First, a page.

The best love and care children can have, is that offered by parents. Too often this is disregarded and overlooked.There is a belief that early learning educators, teachers and after school carers can stand in the place of parents.
A Sunday Territorian article ‘Hands on parenting is what helps children’. (April 2, 2017) touched on a truth that in these modern times is too easily discounted. Study authors Stacey Fox and Anna Olsen from the Australian National University found that, ” reaching out to children, talking with them and helping them with their homework matters more than income or background.”
This realisation was one of the revelations of this family focussed study conducted by the Australian Research Alliance for Children and Youth (ARACY).
It seems that work preoccupation can distance parents from their children. Before and after school care have become a way of life for children whose parents leave home early and arrive home late. They are often placed in vacation care during school holidays because their parents are at work.
Many parents are both preoccupied with and wearied by work, making quality time with their children during the week a rarity.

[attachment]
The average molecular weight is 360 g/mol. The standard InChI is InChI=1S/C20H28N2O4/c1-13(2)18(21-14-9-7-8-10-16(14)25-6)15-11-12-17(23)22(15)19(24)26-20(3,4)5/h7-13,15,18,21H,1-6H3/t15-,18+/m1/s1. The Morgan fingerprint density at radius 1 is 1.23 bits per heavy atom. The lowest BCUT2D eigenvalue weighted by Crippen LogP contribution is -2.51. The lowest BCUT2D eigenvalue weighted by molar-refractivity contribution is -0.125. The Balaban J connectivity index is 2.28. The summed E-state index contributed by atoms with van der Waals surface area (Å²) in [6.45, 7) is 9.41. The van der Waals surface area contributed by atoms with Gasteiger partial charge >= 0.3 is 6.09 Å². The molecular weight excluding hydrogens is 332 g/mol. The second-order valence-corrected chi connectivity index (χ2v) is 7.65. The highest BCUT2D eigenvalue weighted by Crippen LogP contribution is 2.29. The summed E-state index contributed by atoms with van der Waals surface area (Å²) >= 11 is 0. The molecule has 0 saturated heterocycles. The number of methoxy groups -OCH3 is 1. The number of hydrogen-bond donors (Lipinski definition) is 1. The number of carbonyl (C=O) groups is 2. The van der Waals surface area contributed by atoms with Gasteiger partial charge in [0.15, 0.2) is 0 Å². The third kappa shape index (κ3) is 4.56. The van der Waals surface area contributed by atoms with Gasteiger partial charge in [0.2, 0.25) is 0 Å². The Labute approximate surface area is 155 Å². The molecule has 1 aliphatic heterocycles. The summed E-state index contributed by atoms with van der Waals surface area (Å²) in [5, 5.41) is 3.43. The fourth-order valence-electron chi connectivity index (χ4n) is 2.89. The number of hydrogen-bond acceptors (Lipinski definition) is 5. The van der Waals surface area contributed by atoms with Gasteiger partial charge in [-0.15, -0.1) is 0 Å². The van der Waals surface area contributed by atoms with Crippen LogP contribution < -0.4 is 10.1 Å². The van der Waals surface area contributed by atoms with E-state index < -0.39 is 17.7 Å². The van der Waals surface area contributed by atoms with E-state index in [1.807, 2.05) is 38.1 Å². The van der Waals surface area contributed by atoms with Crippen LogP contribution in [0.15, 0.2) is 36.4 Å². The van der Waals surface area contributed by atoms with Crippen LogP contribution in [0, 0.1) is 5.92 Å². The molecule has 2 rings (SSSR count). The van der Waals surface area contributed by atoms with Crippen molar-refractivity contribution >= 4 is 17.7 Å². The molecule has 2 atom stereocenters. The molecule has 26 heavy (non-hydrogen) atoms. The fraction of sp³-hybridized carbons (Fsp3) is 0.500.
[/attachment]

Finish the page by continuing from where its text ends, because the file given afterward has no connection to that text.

While family catch-up may happen at the weekend, there is a need to manage domestic chores and get ready for the working week ahead. In this context it can become easy for children to again be overlooked. Their need for family closeness and attention may be misunderstood by parents.
According to Fox and Olsen, “children … benefit when their parents provide a positive environment for homework and play a role in school activities.” Primary school children particularly, like their parents identifying with them in school settings. Parents attending assemblies, participating in parent teacher nights, and supporting extra-curricular school activities is a highlight for their children.
According to the study, children really welcome and greatly value the first hand connection of parents with their educational development. In terms of hands on parenting, “the aspects which appear to matter most include high expectations and aspirations for children, shared reading between children and parents and family conversation.” (Fox and Olsen)
Children need room to move and develop as independent human beings. ‘Helicopter parents’ who constantly hover around children can be very stifling. They suffocate independence and dampen the decision making potential of their offspring. However, when parents are there for children, engaging with them, nurture and love are to the fore. And it is these attributes in parents their children want and need.